An official decision on what caused an airplane to skid off the runway at the Steamboat Springs Airport on Feb. 15 may be a month away, according to the National Transportation Safety Board.
A five-member board ultimately will make a ruling about the accident, and the investigation still is ongoing, NTSB Senior Air Safety Investigator Arnold Scott said.
Scott identified the pilot as Denver resident Frank Semple, and the three passengers as Semple's wife and two teenage daughters. Semple did not return calls for comment Wednesday, though Scott said NTSB investigators have been in touch with him.
"The pilot said he came in for a landing, and he thought he hit a patch of ice," Scott said.
The plane turned sideways, and the pilot attempted an emergency take-off for another shot at the landing, but the single-engine Cirrus SR22's landing gear clipped a snow berm, causing the plane to overturn, Scott said.
The plane crashed at Steamboat Springs Airport about an hour after it departed from Englewood's Centennial Airport, at about 10:15 a.m. Feb. 15, according to the NTSB's preliminary report.
The aircraft was heavily damaged, Steamboat Springs Airport Manager Mel Baker said. The plane's vertical stabilizer was "torn off," and the horizontal stabilizer was "buckled," according to the NTSB report.
"It appears to me that it's totaled," Baker said. "The people were pretty fortunate."
The plane also sprung a fuel leak in the crash, which contributed to a nearly 6-hour airport closure that followed.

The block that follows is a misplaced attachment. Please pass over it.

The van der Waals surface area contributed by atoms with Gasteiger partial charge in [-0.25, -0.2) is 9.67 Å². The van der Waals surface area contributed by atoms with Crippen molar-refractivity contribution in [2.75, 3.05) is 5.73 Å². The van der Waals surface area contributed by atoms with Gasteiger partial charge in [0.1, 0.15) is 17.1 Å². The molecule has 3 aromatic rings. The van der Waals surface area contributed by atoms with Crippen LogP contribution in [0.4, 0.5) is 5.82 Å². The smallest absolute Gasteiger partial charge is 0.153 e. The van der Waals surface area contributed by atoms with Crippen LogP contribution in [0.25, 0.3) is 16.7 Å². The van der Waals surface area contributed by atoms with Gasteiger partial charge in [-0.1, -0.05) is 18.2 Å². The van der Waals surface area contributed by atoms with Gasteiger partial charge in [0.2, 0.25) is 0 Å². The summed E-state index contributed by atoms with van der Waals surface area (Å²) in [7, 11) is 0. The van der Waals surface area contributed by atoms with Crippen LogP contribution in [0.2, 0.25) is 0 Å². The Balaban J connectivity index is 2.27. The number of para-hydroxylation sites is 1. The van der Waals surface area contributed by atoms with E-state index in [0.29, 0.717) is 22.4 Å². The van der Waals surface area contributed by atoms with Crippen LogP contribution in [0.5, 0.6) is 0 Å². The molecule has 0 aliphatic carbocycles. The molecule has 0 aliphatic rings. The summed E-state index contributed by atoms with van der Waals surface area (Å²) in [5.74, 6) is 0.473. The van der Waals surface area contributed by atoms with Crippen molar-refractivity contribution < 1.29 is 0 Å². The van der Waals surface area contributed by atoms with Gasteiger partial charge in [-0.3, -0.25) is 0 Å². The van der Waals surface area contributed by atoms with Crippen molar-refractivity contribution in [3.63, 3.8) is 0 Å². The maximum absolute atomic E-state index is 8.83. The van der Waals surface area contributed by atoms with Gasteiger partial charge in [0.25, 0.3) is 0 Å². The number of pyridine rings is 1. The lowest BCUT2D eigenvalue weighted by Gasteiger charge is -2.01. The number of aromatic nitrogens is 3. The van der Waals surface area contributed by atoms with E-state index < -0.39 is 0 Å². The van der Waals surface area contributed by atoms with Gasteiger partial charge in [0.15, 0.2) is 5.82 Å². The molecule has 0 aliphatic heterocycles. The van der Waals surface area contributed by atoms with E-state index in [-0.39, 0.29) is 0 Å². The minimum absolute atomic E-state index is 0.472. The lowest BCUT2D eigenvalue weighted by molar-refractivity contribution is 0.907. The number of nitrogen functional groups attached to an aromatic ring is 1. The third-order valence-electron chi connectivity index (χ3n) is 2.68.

An NTSB investigator and a representative from aircraft manufacturer Cirrus Design Corporation flew in from Washington, D.C., last week, and spent two days on the field, Baker said.
"They were very interested in the aircraft itself and the damage to the aircraft, and how the occupants were protected," Baker said, noting that the SR22 is a newer aircraft and that its airbags deployed in the accident.
Semple's wife came out of the crash with only a nosebleed, and none of the plane's other three occupants were injured, Baker said.
A local pilot who owns a hangar at the airport donated space for the NTSB to do the investigation indoors, since the city doesn't own a hangar large enough to accommodate the Cirrus SR22, Baker said.
"They took some things apart," Baker said. "They don't really share with me what they're looking for. They asked a lot of questions, but rarely do they tell you what the purpose of those questions is. They're tight-lipped, and they should be until they get the information together."
The Federal Aviation Administration's Flight Standards Service also will take its own look at the crash, and insurance representatives did their review last weekend, Baker said.